Leading meteorologists at the National Hurricane Center have been bantering around a May 15 start for several years, and now that the last seven seasons have seen some type of tropical system in May – or earlier – support for the change is growing, according to an AccuWeather interview with National Hurricane Center Director Ken Graham.
"We actually took a look at history and looked at how many storms were actually forming before the season," Graham said. “Seven years in a row. We seem to be on this trend."
Hurricanes achieve “major” status at Category 3. Devastating damage will occur. Well-built framed homes may incur major damage or removal of roof decking and gable ends. Many trees will be snapped or uprooted, blocking numerous roads. Electricity and water will be unavailable for several days to weeks after the storm passes.
Since record-keeping of tropical storm activity in the Atlantic basin began about 150 years ago, a tropical system has formed in every month of the year; however, 97 percent of them have occurred within the current June 1 to Nov. 30 window.
Last year the World Meteorological Society took up the topic of moving the Atlantic hurricane season at its meeting in March, citing seven pre-season storms in the Atlantic during the last nine years.
“These systems pose problems to us because they generally form close to land and . . . they carry the misguided perception that they are early, uncommon or not significant,” the agency wrote in its meeting notes. “These early season storms can be hazardous. At least 20 direct deaths have occurred from the late-May storms since 2012 with 200 million dollars in damage.”
As a first step, the organization suggested NOAA begin releasing public hurricane bulletins starting May 15, a recommendation NOAA’s Tropical Prediction Center was already considering and is now doing. Forecasters are already on a 24/7 rotation, ready to issue routine tropical weather outlooks because the Pacific Hurricane season starts May 15. The extra work is minimal considering how active the Atlantic basin has been lately.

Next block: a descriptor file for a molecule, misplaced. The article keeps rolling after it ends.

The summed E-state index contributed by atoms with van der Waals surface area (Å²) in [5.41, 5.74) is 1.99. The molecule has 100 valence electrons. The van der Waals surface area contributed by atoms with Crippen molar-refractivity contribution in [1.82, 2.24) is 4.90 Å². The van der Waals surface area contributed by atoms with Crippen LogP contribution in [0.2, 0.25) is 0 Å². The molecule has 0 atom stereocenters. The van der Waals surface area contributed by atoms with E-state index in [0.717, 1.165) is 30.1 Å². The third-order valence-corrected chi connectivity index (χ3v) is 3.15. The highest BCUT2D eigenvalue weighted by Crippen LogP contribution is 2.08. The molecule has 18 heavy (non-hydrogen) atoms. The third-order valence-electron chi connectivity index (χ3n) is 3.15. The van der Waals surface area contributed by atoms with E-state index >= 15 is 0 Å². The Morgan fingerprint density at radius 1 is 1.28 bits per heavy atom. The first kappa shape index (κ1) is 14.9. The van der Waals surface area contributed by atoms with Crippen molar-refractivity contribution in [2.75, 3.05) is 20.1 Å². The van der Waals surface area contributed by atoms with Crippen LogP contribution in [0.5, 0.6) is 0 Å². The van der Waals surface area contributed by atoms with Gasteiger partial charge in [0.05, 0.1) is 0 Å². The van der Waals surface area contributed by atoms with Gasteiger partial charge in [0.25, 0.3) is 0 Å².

The timing and length of hurricane season has not always been based in science, and changing the span of time that it lasts has not always come after rigorous study of facts.
The Weather Bureau organized its new hurricane warning network in 1935 when it scheduled a special telegraph line to connect the various centers to run from June 15th through Nov. 15th. Those remained the start and end dates of the ‘official’ season until 1964, when it was decided to end the season on Nov. 30th, and in 1965, when the start was moved to the beginning of June.
Feltgen, of NOAA, said the discussions about moving the start of hurricane season ahead two weeks has been due to recent earlier storms, but also procedural changes.
“Named storms have formed prior to the official start of the hurricane season in about half of the past 10 to 15 years, including each of the past seven years," he said. “Many of the May systems are short-lived, hybrid, subtropical systems that are now being identified because of better monitoring, and policy changes, where we now name subtropical storms.”
Other preseason hurricane predictions are expected in the next few days, including from Colorado State University’s Tropical Weather & Climate Research.
The list of names for hurricanes developing in 2022 are: Alex; Bonnie; Colin; Danielle; Earl; Fiona; Gaston; Hermine.